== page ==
Then it’s a choice.
Then we guard our hearts and keep our focus.
It requires a recommitment when we stumble. We will have to go back and pray again. We will have to choose again.
But if we keep holding her dear, mentally reserving our focus exclusively for her, eventually, it happens: our wife is cherished. Our wife isn’t just our first choice, but our only choice.
We become happy, satisfied, fulfilled.
You’ve taught yourself to cherish her and it’s worked. You’ve become enthralled with her, as you are with no other woman.
You want this, men. Trust me. You do. It is one of the supreme blessings of marriage that is often overlooked. When it arrives—when your wife is Eve and there is no other—you will feel like the most blessed husband alive.
Your wife will feel cherished, because your adoration will be as genuine as the beginning of time. Your heavenly Father will experience joy because he delights when his daughter is richly cherished. Your kids will feel secure because they spiritually feed off their parents’ affection.
Everybody wins. Everybody.
But Adam wins the most.
The Only Man in the World
Women can take the same journey. Divorce statistics reflect that women tend to be more dissatisfied in their marriages than men. Wives may have to fight more fiercely against the onslaught of disappointment lest they be tugged toward frustration, collapse into bitterness, and find themselves captive to contempt.
How can you fight contempt? How can you learn to cherish your husband as if he were the only man on earth?
Here’s the spiritual choice you have to make: when any woman gets married, she agrees (consciously or not) to a “commitment of contentment.” She forever resets the boundaries for what makes her content. She doesn’t get to compare her husband to other husbands because to her, he must become the only man in the world. “I am my beloved’s and my beloved is mine” (Song of Songs 6:3).
You’ve already made your choice, in your ideal world you have no intention of ever starting over with someone else, so why not put your energy into and your focus on building on the strengths of that choice, and making yourself ever more grateful that you made that choice? Think of yourself as Eve in the Garden of Eden, standing before the first man Adam. Eve didn’t have anyone to compare Adam to. All she could possibly think was, “This is what a man is like. This is what my man is like.”
No man can be everything. A successful long-distance cyclist can’t be a body builder. A handyman may be able to fix a lot of things, but he may view exercise or long talks as chores rather than something he relishes. Though there are exceptions, dedicating one’s time to becoming exceptional at one thing usually means not being exceptional at a whole lot of other things.
Since no one man can be everything, one of the best gifts a woman can give a man is to tell him with her eyes, attention, words, and acceptance, “You don’t have to be anything other than what you are. You are my Adam, the only man in the world. I cherish you.”
With such an attitude, anything your husband isn’t becomes irrelevant—your guy isn’t that, so you don’t expect that and there’s no point in fretting over that. If you marry a guy who isn’t a handyman, you don’t judge him for not being a handyman. If you marry a guy who is a bit silent, you don’t brood over the fact that your best friend’s husband will sit and talk to her for hours.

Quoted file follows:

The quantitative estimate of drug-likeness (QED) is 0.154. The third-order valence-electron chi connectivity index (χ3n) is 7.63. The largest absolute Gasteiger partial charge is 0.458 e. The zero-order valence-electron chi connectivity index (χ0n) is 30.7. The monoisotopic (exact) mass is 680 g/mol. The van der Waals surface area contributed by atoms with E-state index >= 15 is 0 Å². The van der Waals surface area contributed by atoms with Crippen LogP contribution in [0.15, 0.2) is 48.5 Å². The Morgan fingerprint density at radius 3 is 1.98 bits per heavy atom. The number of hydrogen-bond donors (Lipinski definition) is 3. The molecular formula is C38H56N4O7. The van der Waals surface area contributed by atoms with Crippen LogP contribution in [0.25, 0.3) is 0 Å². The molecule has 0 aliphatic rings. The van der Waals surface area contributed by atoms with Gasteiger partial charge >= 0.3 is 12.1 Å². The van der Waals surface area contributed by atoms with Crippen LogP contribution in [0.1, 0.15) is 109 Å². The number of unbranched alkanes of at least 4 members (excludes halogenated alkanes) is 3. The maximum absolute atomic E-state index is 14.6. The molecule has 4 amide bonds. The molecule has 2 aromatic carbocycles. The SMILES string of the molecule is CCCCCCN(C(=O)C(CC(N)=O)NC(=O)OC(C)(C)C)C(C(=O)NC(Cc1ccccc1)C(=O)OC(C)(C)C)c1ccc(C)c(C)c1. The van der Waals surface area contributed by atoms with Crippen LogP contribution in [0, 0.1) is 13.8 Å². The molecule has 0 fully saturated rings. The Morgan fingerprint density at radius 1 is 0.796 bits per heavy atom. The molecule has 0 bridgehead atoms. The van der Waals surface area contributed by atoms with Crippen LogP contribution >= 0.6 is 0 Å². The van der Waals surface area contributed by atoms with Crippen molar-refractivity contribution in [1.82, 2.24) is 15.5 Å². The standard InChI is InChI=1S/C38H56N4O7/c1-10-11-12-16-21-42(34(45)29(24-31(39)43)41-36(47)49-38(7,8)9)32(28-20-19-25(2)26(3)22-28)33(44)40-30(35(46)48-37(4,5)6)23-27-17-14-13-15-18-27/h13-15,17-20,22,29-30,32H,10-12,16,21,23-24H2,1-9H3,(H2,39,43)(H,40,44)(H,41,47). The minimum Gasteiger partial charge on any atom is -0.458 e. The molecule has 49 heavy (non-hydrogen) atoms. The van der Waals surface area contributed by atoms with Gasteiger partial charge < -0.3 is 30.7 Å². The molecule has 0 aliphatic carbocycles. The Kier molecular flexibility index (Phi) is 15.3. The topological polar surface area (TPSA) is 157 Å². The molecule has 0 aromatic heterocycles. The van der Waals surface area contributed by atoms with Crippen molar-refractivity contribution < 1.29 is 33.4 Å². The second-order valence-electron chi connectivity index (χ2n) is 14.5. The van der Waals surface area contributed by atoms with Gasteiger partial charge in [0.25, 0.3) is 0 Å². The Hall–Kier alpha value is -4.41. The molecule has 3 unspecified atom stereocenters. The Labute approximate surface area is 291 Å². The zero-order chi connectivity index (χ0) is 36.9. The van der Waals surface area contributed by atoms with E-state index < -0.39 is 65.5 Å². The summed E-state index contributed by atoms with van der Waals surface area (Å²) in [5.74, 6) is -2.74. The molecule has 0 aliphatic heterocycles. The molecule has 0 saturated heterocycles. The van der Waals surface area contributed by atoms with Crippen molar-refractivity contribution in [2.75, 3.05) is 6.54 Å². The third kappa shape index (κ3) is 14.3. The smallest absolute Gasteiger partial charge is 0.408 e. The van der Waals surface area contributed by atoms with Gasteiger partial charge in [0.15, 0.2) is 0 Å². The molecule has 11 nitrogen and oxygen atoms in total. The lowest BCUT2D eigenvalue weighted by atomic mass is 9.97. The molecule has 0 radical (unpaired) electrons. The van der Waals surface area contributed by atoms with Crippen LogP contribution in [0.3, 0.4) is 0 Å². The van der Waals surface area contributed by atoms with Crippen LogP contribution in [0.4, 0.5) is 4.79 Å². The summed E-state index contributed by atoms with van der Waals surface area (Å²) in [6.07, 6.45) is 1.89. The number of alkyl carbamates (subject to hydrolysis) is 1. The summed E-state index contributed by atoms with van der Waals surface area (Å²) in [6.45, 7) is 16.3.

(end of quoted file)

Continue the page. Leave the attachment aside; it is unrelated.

Instead, you think of your man as Adam—the only man in the world. You cherish him for what and who he is, you don’t expect him to be anything else, and you never compare him to anyone else.
At some point, if you want marital happiness, if you want to learn how to cherish a real man instead of longing for an imaginary composite, some “Frankenstein” husband who somehow has it all, then you have to own your choice and even learn to cherish your choice. “My vineyard, my very own, is for myself” (Song of Songs 8:12).
It’ll take biblical understanding to do this, then prayerful supplication to God (“God, help me do this”), then an intellectual consent (“I want to do this”), and finally a determined act of the will (“I’m going to do this”) to fully go through this process, resetting your brain to think of your husband as Adam.
It’s not a one-time deal. You’ll catch yourself slipping back into comparison at times, and then you’ll have to go back to square one and set the process in motion once again. Over time, it will just become the way you look at your husband. Thinking of him as Adam will be your default mode.
When that happens, you’ll find that you cherish your husband instead of having contempt for him. You’ll discover that you are grateful for his strengths instead of bitter about his weaknesses. You’ll experience the joy of your heavenly Father, who delights in seeing his sons cherished, encouraged, and respected. You’ll be a strong witness to Christians and non-Christians alike. You’ll provide one of the best parenting role models a mother could ever provide for her children.
But just as importantly, you’ll find more contentment, enjoyment, happiness and intimacy in your marriage. Your heart will swell with pride and you will be the envy of all your friends—the one woman in their circle who is utterly and contentedly in love with her husband and can’t even imagine being married to any other.
That’s a very pleasant place to live.
This blog is not written for women in abusive marriages. The advice offered in these posts will challenge both husbands and wives, but the advice could be counter-productive if it is applied in an abusive relationship.